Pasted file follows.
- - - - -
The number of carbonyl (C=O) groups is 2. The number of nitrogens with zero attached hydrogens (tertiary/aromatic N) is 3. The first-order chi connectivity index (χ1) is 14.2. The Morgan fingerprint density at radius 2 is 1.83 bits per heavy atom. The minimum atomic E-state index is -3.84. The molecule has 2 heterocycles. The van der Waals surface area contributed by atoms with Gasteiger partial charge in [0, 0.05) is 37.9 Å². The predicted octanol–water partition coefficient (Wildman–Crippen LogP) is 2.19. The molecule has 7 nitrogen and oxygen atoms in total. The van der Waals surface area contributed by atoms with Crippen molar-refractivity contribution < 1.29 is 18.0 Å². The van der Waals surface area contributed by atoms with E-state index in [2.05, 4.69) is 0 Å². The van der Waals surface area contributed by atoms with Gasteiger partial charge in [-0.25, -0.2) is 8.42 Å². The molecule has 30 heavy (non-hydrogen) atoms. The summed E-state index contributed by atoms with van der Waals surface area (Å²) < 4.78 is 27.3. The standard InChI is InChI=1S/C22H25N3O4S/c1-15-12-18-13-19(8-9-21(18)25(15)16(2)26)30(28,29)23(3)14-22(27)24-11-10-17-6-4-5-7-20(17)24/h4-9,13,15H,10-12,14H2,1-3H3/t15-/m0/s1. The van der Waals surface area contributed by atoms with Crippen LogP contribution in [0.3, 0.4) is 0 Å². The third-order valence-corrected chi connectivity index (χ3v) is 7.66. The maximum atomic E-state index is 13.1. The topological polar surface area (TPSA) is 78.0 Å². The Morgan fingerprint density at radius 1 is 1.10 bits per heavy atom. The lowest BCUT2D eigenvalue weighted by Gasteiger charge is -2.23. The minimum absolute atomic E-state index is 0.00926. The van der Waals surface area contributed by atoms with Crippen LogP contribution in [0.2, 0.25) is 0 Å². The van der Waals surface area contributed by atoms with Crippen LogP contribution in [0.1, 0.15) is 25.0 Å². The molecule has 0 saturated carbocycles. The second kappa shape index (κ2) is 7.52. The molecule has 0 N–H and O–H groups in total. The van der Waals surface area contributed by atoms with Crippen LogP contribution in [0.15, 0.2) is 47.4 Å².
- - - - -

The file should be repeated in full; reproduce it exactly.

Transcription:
The number of carbonyl (C=O) groups is 2. The number of nitrogens with zero attached hydrogens (tertiary/aromatic N) is 3. The first-order chi connectivity index (χ1) is 14.2. The Morgan fingerprint density at radius 2 is 1.83 bits per heavy atom. The minimum atomic E-state index is -3.84. The molecule has 2 heterocycles. The van der Waals surface area contributed by atoms with Gasteiger partial charge in [0, 0.05) is 37.9 Å². The predicted octanol–water partition coefficient (Wildman–Crippen LogP) is 2.19. The molecule has 7 nitrogen and oxygen atoms in total. The van der Waals surface area contributed by atoms with Crippen molar-refractivity contribution < 1.29 is 18.0 Å². The van der Waals surface area contributed by atoms with E-state index in [2.05, 4.69) is 0 Å². The van der Waals surface area contributed by atoms with Gasteiger partial charge in [-0.25, -0.2) is 8.42 Å². The molecule has 30 heavy (non-hydrogen) atoms. The summed E-state index contributed by atoms with van der Waals surface area (Å²) < 4.78 is 27.3. The standard InChI is InChI=1S/C22H25N3O4S/c1-15-12-18-13-19(8-9-21(18)25(15)16(2)26)30(28,29)23(3)14-22(27)24-11-10-17-6-4-5-7-20(17)24/h4-9,13,15H,10-12,14H2,1-3H3/t15-/m0/s1. The van der Waals surface area contributed by atoms with Crippen LogP contribution in [0.3, 0.4) is 0 Å². The third-order valence-corrected chi connectivity index (χ3v) is 7.66. The maximum atomic E-state index is 13.1. The topological polar surface area (TPSA) is 78.0 Å². The Morgan fingerprint density at radius 1 is 1.10 bits per heavy atom. The lowest BCUT2D eigenvalue weighted by Gasteiger charge is -2.23. The minimum absolute atomic E-state index is 0.00926. The van der Waals surface area contributed by atoms with Crippen LogP contribution in [0.2, 0.25) is 0 Å². The van der Waals surface area contributed by atoms with Crippen LogP contribution in [0.1, 0.15) is 25.0 Å². The molecule has 0 saturated carbocycles. The second kappa shape index (κ2) is 7.52. The molecule has 0 N–H and O–H groups in total. The van der Waals surface area contributed by atoms with Crippen LogP contribution in [0.15, 0.2) is 47.4 Å².